Tomorrow’s third-generation devices will offer enhanced sophistication to ensure near 100 percent reliability in depth accuracy.


The need to load and remove lancets for each individual use creates issues of safety, particularly for children.

The safest products available today are those that allow safe ejection of the used lancet without handling. However, even some devices with an ejection mechanism do not work when used with hollow-back lancets. This problem will eventually be resolved with the advent of self-contained lancets in one disposable cartridge or disk.

The Future of Lancing Devices

The future of lancing promises the introduction of several enhanced devices that further improve the lancing experience.

One of these systems will be the Accu-Chek MultiClix. This cam-driven lancing device integrates a six-lancet cartridge, eliminating the need to eject and replace a lancet after each test.

Additionally, in the near future, expect electronically controlled lancing systems.

The Pelikan Sun system is one such device that is currently under development by Pelikan Technologies Inc. of Palo Alto, California. The Pelikan Sun system utilizes technology controlled by an electronic drive mechanism known as Smart Lancing. Working together, these components quickly and precisely drive each lancet at an individually controlled speed to the exact intended depth while minimizing unnecessary vibrations.

According to Pelikan Technologies, the Pelikan Sun system will have 30 depth settings. In addition, due to the system’s strict control over every aspect of the lance, pain will be reduced.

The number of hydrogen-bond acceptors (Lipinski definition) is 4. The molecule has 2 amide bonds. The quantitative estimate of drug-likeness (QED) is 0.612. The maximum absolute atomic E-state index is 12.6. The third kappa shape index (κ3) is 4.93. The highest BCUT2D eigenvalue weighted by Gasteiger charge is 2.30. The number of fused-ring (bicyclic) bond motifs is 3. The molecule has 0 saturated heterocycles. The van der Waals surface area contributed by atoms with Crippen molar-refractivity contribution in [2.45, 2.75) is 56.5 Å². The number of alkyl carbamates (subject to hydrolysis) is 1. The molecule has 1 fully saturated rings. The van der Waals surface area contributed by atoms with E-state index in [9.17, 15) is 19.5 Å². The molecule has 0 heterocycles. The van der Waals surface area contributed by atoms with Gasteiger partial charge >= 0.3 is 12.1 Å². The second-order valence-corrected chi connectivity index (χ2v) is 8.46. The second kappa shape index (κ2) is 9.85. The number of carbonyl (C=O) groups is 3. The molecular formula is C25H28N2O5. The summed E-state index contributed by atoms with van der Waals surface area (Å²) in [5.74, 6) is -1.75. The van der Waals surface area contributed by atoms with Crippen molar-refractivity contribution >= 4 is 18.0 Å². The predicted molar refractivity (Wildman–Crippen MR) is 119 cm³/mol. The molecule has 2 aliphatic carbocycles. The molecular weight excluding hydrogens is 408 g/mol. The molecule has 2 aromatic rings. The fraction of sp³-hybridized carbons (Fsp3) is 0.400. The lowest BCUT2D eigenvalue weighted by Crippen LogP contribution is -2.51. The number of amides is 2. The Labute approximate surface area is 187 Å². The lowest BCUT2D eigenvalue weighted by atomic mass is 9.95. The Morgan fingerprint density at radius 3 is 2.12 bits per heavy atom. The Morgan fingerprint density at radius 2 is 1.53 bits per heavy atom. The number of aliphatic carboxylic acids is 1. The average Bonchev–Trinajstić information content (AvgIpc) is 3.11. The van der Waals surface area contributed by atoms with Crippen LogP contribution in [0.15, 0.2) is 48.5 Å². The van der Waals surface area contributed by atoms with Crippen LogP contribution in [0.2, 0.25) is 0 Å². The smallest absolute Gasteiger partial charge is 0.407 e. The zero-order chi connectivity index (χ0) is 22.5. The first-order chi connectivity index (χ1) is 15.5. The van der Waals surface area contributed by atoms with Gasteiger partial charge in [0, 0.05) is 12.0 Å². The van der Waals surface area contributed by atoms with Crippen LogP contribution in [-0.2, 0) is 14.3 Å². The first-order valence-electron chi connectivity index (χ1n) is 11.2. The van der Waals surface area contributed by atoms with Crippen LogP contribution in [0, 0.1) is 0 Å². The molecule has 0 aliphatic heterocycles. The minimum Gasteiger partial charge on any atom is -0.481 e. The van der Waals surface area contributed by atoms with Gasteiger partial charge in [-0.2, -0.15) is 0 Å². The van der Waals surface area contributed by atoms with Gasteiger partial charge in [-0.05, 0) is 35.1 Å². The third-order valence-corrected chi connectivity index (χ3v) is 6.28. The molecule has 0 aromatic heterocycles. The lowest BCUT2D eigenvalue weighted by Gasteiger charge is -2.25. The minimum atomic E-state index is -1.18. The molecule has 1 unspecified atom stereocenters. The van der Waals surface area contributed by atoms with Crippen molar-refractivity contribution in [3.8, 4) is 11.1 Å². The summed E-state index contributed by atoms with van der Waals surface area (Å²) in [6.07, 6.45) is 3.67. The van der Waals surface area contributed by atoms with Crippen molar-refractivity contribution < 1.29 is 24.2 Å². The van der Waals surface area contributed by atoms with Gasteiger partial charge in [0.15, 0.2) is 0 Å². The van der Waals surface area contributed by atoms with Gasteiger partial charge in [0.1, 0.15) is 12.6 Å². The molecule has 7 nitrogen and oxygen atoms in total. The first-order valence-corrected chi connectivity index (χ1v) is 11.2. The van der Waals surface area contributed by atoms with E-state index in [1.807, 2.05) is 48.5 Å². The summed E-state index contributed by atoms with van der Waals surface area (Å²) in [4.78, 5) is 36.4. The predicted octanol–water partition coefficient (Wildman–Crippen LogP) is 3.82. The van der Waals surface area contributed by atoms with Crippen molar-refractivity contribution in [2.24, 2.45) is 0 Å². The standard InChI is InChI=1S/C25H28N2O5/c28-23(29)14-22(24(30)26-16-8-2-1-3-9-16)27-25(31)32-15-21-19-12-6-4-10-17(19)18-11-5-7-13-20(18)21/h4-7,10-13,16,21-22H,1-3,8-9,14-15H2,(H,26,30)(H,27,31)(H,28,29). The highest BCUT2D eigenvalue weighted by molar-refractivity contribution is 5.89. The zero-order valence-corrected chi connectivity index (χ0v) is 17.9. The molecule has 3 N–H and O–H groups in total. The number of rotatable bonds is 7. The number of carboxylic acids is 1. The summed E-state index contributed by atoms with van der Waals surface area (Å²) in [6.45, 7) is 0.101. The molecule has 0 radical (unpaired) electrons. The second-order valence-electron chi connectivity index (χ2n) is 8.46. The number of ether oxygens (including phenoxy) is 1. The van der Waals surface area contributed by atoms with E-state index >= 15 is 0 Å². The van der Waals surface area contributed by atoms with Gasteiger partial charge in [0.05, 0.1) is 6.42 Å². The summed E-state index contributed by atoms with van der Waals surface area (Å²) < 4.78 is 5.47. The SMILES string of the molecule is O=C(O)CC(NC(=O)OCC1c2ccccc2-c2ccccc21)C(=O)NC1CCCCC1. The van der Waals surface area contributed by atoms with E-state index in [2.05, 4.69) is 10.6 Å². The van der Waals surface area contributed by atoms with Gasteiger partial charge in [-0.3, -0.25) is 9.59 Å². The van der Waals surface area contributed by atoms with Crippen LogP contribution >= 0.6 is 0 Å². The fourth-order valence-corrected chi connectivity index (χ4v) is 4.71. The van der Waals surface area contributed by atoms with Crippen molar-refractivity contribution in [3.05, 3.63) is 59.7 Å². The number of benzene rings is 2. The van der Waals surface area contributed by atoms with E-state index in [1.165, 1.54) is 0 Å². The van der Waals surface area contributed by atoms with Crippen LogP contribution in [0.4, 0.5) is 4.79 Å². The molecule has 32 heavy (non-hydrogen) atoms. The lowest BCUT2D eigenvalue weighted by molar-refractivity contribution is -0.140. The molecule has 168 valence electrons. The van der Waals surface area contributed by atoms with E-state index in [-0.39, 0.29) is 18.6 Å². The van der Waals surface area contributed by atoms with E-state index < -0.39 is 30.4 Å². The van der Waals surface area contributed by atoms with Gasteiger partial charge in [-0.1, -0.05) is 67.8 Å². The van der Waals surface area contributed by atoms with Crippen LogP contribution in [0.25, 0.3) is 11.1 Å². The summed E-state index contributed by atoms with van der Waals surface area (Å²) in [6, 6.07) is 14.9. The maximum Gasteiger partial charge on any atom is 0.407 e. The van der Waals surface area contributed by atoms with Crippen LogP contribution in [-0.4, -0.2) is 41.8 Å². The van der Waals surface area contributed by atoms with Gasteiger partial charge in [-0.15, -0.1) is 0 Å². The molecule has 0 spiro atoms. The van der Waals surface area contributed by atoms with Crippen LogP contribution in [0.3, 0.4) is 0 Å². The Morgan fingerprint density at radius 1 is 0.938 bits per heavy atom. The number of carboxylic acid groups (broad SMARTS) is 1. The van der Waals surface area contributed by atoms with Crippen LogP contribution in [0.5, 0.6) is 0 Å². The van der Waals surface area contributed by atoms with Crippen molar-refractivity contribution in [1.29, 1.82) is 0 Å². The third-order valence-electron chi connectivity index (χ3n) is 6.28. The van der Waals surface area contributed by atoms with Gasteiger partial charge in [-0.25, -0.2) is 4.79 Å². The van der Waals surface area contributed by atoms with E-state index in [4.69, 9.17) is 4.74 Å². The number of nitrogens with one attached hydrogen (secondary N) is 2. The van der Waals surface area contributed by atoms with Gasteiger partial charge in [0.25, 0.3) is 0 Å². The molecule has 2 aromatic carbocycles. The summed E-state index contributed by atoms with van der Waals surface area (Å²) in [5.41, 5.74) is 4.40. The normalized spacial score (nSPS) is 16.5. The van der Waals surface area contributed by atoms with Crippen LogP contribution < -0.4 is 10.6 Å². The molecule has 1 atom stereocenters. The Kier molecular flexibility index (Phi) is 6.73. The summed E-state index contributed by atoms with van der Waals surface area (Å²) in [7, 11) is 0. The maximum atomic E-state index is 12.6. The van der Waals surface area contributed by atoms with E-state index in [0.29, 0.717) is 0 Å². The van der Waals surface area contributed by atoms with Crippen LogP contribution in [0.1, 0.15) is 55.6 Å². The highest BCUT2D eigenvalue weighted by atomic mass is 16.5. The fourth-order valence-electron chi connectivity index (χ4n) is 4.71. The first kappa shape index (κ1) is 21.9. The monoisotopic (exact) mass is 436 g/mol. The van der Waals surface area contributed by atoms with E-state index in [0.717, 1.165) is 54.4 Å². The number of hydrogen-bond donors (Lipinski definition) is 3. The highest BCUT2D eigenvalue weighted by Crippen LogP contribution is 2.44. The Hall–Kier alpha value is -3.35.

The Pelikan Sun lancing device will also integrate 50 sterile lancets into one small disposable disk, eliminating the need to handle, load and unload exposed lancets.

See the Lancing Devices Product Reference Guide

Click Here To View Or Post Comments

Categories: Blood Glucose, Diabetes, Diabetes, Lancing Devices, Meters

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Posted by Xerelda on 14 March 2008

I recommend Bayer's Vaculance. I use it on my abdomen. It vacuums a tiny blood sample that's just as reliable as a finger stick, even with hypoglycemia. It's painless. It does leave prick marks and bruises behind, but no one sees my abdomen. It cost me about $25. If you're tired of sore fingers you should try this.

Posted by pauliec42 on 27 January 2009

I am 12 years old. I have had type 1 diabetes since I was 3 years old. I do not test on my fingers anymore. I use a lancing device called "vaculance". It can be used on the arm leg and other places. It is less painful than finger sticks. Sometimes the vacuum pressure can cause a little bruise. But, it still is better than sore fingers.
I sometimes have to order through our pharmacy. When I was diagnosed my diabetic educator showed it to us along with the other types of lancing devices. The company "Bayer" makes it.
Austin Cothron